Author Topic: Permanent Portfolio 2.0  (Read 2668 times)


  • Stubble
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Permanent Portfolio 2.0
« on: December 26, 2017, 10:02:06 PM »
Hey all, I know many in here are standard ~60/40 or even 100% equities guys but I wanted to see if anyone holds a Permanent Portfolio style position.

In addition, now that it has been nearly 20 years since the inception, I am wondering people's takes on a 2.0 version.

I am feeling particularly bullish on

- 33% Equities
- 33% Real Estate
- 12% Precious Metals
- 12% Cash (I am only 26, want to have flexibility at least in the mid term)
- 12% Crypto Currencies (this would be scaled down or up over time depending how market irons out over next 3-5 years)

The goal would be to live off the cash flow from Equities, Real Estate and Cryptos while having the Cash for building companies and or alternative investments.

This is my first stab at it but wanted to get some take from the more traditional guys, who may have held or still dlnhold the Perm Portfolio.



  • Walrus Stache
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Re: Permanent Portfolio 2.0
« Reply #1 on: December 26, 2017, 11:01:31 PM »
Relative to a conventional PP you'd be underweight cash and precious metals, and have none of the long term government bonds, a bit of extra equity, and a giant chunk of real estate which isn't part of the original PP allocation (it also sums to 102% but I'm assuming that's rounding issues).

As a purely logistical level, are you planning to fill the real estate chunk with REITs or with individual properties you purchase yourself? The first is a lot more convenient, but introduces significant interest rate risk, the latter may have higher returns, and often you can lock in interest rates for 30 years, but may also require a lot more time commitment and hands on work than the other components of your proposed portfolio.

Given what is over/under-weighted, this looks like a portfolio geared pretty specifically at strongly hedging against inflation (precious metals, real estate, and potentially cryptocurrencies), potentially at the expense of reduced hedging against recessions and depressions as well as the original permanent portfolio did (cash and long term bonds*). Do you find that you're much more worried about the risks of inflation than the risks of a recession/depression?

*Note that plenty of people think that cash and bonds (particularly at the levels suggested in the permanent portfolio) are an unnecessarily conservative hedge against recession, and can increase your long term risk of running out of money because your portfolio doesn't grown fast enough, but that is a separate debate.


  • Magnum Stache
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Re: Permanent Portfolio 2.0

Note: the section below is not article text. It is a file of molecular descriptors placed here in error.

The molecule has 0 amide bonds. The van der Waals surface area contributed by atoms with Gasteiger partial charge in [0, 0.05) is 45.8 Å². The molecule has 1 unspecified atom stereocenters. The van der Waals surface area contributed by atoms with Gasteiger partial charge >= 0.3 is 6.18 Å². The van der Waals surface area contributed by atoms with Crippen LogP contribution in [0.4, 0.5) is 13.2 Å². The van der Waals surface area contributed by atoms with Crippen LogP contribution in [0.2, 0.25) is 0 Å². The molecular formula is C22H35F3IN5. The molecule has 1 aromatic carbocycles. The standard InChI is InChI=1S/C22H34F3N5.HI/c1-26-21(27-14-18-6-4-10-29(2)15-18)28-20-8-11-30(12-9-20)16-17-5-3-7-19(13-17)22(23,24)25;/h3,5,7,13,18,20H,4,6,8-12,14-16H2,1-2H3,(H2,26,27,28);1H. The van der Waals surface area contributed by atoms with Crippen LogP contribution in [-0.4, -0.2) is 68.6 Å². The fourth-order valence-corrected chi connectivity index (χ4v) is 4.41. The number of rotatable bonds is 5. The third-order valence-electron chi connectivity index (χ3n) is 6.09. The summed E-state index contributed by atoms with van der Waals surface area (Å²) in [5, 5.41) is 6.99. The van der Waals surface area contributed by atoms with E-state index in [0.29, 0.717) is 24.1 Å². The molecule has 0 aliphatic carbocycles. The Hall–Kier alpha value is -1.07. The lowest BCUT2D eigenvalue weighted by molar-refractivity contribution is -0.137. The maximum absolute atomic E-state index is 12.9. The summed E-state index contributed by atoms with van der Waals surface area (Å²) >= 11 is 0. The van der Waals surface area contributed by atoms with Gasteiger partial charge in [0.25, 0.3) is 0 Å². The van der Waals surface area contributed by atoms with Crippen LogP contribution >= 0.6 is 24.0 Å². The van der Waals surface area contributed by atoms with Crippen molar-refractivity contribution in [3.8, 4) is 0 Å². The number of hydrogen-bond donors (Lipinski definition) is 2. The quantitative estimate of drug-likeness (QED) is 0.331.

« Reply #2 on: December 26, 2017, 11:26:12 PM »
OK, I guess I may have planted a seed for this so I should respond. BTW that adds to 102%.

This is an esoteric proposal. I doubt anybody here uses the PP, but I have read a few pages of the PP forum and they would say this is definitely not it. I am happy to talk theory, but if you want to actually implement this it is all on you.

This is an approximation of the "Talmud Portfolio" which is equal parts business, land, and I think the term was "silver" but we might call it cash/bonds. I think it is a fine concept, but I am not sure cryptos and PM really meet the requirement for a medium of exchange. Debatable, but right now I favor "generally not."

Beware of costs, especially including taxes and time. Once you get started you'll probably change your mind after you gain experience with the different parts.

I assume real estate is held directly. If so, be sure you have what it takes to select and manage properties. If not, REIT's are just another marketable security, little different from stocks, and you should probably have less REIT and more general equity.

I think long term treasury bonds are an important non-correlating part of the PP, and you should add a share of those. Beneficially lowering internetcoin below 10% IMO.

Be sure you have a solid investment policy and rebalancing plan in advance.

Note: Cryptos don't cash flow.

Mr. Green

  • Magnum Stache
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Re: Permanent Portfolio 2.0
« Reply #3 on: December 27, 2017, 06:02:04 AM »
If you're the kind of person who looks for deals ( real estate or other physical items) I'm a huge advocate for a healthy cash reserve, unless you're willing to pull cash out of equities at any time. I've done several RE deals that make stock market returns look paltry, but they're never expected so I wouldn't have been able to execute without some cash.


  • Handlebar Stache
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Re: Permanent Portfolio 2.0
« Reply #4 on: December 27, 2017, 02:23:06 PM »
I'm a fan of the Permanent Portfolio and it is a big part of how I invest.  Personally, I agree with Radagast that your proposal looks a lot more like a modern version of the Talmud Portfolio rather than the PP.  That's not to say it isn't a fine portfolio idea in its own right, but attaching the Permanent Portfolio label will likely confuse people more than it helps. 
« Last Edit: December 27, 2017, 02:55:58 PM by Tyler »


  • 5 O'Clock Shadow
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Re: Permanent Portfolio 2.0
« Reply #5 on: December 27, 2017, 02:44:04 PM »
Use the KISS principle (Keep It Simple Stupid). Why try and keep a balanced portfolio that includes 5 asset classes including crypto currency and precious metals? At such a young age just go 100% stocks and be done with it.

Keep some cash out if you have a burning desire to look for other opportunities, but I don't see any reason to go with the percentages and asset classes you are talking about and also have not seen that advocated by leaders in the FI space.